“The Theory of Public Finance” transformed the study of public finance to a discipline in which questions are analyzed in general equilibrium terms, where changes in tax policy take into account the resulting changes in the economy. Musgrave’s many intellectual contributions included studies on tax incidence, tax progressivity, public goods, fiscal federalism, the effects of taxation on risk-taking, and the role of fiscal policy in stabilizing the economy.

Musgrave’s influence endured throughout his lengthy career. In 1998, he was invited by the University of Munich to join his “archrival” in the study of political economy, James M. Buchanan, in a five-day debate. The results were published in 1999 as “Public Finance and Public Choice: Two Contrasting Visions of the State.”

“Two towering pillars of 20th century public economics examine the deep foundations of their own thought and their common subject,” economist Robert M. Solow of the Massachusetts Institute of Technology wrote of the work. “Who could resist the chance to eavesdrop on their reflections? Certainly not anyone who cares about the role of government in modern society.”

Born Dec. 14, 1910, in Koenigstein, Germany, Richard Abel Musgrave studied at the University of Munich, Exeter College, and the University of Heidelberg, where he received his Diplom Volkswirt (the equivalent of a bachelor’s degree) in 1933. He continued his studies at the University of Rochester and at Harvard, where he received an A.M. degree in 1936 and a Ph.D. in 1937.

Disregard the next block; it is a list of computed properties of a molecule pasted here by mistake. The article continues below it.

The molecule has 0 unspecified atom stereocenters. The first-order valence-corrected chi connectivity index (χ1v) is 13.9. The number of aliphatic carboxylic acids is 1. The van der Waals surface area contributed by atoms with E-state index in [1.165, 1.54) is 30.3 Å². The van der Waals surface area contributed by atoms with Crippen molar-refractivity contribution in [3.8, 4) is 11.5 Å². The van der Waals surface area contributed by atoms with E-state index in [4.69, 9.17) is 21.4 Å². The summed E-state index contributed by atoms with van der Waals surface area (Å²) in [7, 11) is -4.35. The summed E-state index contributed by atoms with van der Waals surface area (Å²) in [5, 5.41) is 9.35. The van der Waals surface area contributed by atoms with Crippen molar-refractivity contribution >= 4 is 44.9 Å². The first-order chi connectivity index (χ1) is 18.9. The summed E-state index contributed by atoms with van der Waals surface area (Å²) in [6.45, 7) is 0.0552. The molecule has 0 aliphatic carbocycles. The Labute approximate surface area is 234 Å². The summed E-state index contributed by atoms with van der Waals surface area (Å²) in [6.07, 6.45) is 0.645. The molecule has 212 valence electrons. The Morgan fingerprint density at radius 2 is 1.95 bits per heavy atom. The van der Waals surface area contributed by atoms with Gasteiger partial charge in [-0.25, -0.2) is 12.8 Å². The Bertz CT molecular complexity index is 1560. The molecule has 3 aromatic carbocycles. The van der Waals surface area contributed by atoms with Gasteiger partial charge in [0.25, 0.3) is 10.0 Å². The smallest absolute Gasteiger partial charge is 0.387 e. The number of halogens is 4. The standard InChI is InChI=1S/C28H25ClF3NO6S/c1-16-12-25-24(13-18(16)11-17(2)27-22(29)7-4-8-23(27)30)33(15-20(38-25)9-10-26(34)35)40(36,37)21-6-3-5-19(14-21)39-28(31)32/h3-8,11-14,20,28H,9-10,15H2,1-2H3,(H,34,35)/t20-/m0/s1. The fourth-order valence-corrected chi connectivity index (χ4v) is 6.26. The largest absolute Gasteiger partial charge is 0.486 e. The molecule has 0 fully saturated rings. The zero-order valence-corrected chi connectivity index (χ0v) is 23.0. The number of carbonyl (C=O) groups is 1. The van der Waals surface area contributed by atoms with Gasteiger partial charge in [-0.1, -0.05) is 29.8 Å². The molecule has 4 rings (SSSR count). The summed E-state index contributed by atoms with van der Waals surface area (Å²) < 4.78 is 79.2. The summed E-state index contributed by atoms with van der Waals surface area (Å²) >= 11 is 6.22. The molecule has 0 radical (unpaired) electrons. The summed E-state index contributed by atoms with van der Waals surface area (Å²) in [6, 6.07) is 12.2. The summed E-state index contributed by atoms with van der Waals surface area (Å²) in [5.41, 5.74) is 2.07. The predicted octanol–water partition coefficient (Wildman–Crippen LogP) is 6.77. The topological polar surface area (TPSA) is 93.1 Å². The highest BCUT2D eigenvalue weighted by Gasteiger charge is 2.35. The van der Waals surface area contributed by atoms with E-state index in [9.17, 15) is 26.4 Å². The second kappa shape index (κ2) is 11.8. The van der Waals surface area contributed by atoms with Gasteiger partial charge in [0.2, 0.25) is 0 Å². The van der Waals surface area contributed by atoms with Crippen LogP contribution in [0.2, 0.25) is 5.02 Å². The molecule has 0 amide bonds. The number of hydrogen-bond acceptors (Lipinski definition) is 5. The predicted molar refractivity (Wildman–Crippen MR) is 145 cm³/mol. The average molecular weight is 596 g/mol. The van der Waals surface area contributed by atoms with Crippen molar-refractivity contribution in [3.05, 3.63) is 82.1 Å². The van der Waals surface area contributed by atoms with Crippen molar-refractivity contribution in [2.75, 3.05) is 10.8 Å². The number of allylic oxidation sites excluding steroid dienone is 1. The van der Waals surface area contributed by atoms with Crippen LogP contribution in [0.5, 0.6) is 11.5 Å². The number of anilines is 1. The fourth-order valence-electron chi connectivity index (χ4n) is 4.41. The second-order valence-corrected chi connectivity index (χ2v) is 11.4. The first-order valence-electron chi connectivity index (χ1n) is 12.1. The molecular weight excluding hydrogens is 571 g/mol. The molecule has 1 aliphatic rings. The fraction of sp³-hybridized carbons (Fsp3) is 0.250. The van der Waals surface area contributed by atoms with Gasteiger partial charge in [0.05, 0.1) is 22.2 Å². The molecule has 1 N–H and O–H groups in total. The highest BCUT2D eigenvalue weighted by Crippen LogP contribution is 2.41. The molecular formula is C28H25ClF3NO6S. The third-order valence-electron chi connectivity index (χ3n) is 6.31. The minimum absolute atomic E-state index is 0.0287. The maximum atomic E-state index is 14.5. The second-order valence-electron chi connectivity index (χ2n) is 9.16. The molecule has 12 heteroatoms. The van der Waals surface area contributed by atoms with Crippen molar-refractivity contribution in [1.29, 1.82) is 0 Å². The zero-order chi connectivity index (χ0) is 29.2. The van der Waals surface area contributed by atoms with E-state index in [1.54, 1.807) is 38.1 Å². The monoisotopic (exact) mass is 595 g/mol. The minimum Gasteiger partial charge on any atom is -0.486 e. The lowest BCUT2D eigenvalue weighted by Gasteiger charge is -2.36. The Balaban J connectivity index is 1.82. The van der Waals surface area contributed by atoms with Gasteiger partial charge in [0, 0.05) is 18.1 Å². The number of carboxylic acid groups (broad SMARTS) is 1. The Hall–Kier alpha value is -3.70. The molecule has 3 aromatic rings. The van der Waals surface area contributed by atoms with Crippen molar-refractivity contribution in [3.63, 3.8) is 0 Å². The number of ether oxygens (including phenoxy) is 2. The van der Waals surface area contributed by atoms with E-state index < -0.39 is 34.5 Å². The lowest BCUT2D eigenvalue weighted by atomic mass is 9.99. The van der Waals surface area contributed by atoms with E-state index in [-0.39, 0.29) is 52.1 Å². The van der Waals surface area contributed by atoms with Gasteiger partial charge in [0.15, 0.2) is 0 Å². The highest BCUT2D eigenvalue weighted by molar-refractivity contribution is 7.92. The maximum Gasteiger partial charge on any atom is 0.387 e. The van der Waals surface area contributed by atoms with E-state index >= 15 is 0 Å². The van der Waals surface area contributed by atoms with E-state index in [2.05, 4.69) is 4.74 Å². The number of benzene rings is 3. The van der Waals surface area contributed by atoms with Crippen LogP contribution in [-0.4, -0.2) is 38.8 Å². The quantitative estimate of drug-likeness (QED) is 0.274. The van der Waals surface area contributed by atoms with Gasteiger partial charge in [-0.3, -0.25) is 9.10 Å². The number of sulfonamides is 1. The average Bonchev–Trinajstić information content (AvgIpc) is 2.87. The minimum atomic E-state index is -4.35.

Musgrave was an instructor in economics at Harvard until 1941, when he became an economist at the Federal Reserve Board of Governors, a position he held until 1947. He taught economics at Swarthmore College from 1947 to 1948, following which he was an economics professor at the University of Michigan from 1948 to 1958; at Johns Hopkins University from 1958 to 1961; and at Princeton University from 1962 to 1965.

In 1965, Musgrave joined Harvard as professor of economics in the Faculty of Arts and Sciences and at Harvard Law School. He was named H.H. Burbank Professor of Economics in 1969, when he also became chair of Harvard’s standing committee on Afro-American Studies. In 1981, he was named professor emeritus at Harvard and became an adjunct professor at the University of California, Santa Cruz, remaining affiliated with that campus through 2004.

Among his numerous awards and honors, Musgrave was a Fulbright professor in Germany in 1956 and held a Guggenheim Fellowship in 1959. He was named honorary president of the International Institute of Public Finance in 1978, the same year he was elected a Distinguished Fellow of the American Economics Association. He received the Frank E. Seidman Distinguished Award in Political Economy in 1981. In 1983, 50 years to the day after he received his Diplom Volkswirt, Musgrave was awarded an honorary doctorate by the University of Heidelberg, his alma mater. He was elected to the National Academy of Sciences in 1986, and in 1994, he received the Daniel M. Holland Medal from the National Tax Association.

Musgrave is survived by his wife, Peggy Boswell Musgrave, and three stepchildren: Pamela Clyne of New Jersey, Roger Richmond of California, and Thomas Richmond of Colorado. He is also survived by numerous nephews and nieces, including Harry Krause, the Max L. Rowe Professor Emeritus at the University of Illinois College of Law. Details regarding a memorial service have not been finalized.